HYBRID EVENT: You can participate in person at Paris, France or Virtually from your home or work.
Ana Faustino, Speaker at Dermatology Conferences
University of Evora, Portugal
Title : Rodent models to study skin cancer: the case of K14HPV16 mice model


Skin is the largest organ of the mammalian body, with significant functions in several biological processes, namely environmental barrier, tissue regeneration, hair cycling and wound repair.Skin is affected by several diseases, including cancer. Skin tumors are mainly of three types: malignant melanoma, basal cell carcinoma and squamous cell carcinoma. The incidence of both non-melanoma and melanoma skin cancers has increasing over the past decades, with 2 to 3 million non-melanoma skin cancers and 132,00 melanoma skin cancer occurring annually worldwide.Animal models are very useful to understand and follow several diseases, including skin cancer. In this way, in vivo studies are essential to improve and discover new strategies to prevent and treat this type of cancer.K14-HPV16 transgenic mice (HPV+) have inserted in their genome the early genomic region of HPV16. In these animals, the expression of the HPV16 early region is under the control of the cytokeratin-14 gene promoter, therefore targeting the basal cells of keratinized epithelia. These transgenic mice develop all the typical stages of HPV-induced multistep carcinogenesis in keratinized epithelia, as observed in humans. These K14-HPV16 transgenic mice present HPV16-induced lesions in different locations besides the uterine cervix, and advanced lesions were recently identified in head-and-neck sites.This presentation intends to describe the rodent models available for skin cancer study, particularly the model of K14-HPV16 transgenic mice, highlighting their advantages and disadvantages, as well as their potential in the evaluation of several drugs and natural compounds in skin cancer.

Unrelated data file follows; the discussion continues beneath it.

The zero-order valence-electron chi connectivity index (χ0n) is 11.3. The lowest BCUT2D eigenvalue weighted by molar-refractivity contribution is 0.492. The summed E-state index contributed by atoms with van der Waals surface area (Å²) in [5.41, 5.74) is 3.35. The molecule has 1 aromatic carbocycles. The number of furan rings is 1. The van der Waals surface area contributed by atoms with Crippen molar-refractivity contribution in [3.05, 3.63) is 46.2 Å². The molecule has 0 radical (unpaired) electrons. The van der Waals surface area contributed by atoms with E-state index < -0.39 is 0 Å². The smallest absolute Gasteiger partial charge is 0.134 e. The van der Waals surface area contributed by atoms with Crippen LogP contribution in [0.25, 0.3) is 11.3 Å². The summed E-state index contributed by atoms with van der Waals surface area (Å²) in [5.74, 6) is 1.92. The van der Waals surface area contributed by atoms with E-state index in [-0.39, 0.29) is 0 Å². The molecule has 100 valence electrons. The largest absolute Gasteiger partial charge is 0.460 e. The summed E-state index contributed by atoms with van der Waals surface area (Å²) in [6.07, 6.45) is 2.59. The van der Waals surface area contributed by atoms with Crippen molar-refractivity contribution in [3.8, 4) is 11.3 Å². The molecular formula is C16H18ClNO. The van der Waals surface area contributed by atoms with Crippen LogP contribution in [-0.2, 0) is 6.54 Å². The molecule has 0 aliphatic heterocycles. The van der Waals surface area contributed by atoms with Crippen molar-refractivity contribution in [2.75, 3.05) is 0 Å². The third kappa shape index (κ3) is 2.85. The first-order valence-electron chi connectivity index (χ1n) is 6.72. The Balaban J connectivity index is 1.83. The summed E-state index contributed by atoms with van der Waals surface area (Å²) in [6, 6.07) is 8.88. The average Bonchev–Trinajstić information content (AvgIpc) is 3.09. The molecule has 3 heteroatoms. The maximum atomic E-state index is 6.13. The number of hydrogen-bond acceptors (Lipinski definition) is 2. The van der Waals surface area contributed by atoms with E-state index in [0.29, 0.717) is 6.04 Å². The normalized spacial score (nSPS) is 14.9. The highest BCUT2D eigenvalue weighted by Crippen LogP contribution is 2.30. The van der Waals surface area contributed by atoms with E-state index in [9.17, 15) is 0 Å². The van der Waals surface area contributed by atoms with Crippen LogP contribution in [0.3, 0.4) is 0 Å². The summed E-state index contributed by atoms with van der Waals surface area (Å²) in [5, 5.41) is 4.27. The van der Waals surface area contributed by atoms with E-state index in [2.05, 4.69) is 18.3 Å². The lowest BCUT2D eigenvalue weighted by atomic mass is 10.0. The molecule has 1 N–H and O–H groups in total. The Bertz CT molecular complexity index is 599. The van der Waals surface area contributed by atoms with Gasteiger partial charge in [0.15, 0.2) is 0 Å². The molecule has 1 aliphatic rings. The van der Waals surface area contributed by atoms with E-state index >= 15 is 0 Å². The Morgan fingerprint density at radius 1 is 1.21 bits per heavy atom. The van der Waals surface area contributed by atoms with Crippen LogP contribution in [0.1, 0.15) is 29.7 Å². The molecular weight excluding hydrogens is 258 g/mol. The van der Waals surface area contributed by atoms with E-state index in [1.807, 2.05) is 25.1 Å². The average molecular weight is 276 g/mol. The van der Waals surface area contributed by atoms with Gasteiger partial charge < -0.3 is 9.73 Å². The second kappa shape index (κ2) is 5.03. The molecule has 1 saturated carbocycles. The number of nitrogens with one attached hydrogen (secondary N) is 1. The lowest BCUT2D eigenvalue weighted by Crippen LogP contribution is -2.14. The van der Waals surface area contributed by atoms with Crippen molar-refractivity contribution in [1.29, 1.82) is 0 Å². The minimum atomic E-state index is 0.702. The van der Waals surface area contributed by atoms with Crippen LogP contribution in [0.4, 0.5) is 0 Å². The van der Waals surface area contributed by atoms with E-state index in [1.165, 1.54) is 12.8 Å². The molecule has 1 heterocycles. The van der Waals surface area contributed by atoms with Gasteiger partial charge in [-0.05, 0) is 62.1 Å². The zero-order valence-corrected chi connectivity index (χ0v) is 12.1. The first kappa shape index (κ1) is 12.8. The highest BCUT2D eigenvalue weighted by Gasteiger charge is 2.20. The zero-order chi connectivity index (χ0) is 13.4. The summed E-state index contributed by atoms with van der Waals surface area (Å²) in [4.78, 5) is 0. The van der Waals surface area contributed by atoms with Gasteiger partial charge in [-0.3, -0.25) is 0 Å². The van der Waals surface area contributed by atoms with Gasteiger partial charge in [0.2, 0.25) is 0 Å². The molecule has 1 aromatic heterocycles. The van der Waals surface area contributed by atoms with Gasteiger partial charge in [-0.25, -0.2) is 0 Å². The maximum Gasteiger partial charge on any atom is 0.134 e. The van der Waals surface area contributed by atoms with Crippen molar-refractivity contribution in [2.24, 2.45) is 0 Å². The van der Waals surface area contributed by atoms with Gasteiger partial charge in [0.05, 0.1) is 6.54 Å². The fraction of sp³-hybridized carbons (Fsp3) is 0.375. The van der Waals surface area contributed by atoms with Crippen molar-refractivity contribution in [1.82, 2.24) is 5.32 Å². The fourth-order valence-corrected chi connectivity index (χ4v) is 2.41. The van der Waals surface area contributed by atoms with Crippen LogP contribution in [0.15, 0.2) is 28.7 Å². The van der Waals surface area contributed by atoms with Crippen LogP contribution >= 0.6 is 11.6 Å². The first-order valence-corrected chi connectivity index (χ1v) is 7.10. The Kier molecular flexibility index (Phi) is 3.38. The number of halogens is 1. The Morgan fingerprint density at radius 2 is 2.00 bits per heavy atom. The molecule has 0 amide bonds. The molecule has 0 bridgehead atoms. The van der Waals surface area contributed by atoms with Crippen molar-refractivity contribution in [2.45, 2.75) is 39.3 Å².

Ana Faustino is Professor at Department of Zootechnics of University of Évora and Researcher at CITAB/UTAD. She holds a Master in Veterinary Medicine and a European PhD in Veterinary Sciences. Animal models of cancer, tumoral angiogenesis and imaging are her main areas of interest. She has collaborating in several Financed Research projects. The results of her works were published in more than 250 publications in several formats. She received several prizes of scientific merit, and highlights and press honors. She has experience in supervising graduate and post-graduate students. She participated in several courses, workshops, international and national meetings. She is editorial member of several scientific journals and reviewer of more than 300 manuscripts. She is Guest Editor of two special issues in Veterinary Animals and in Life.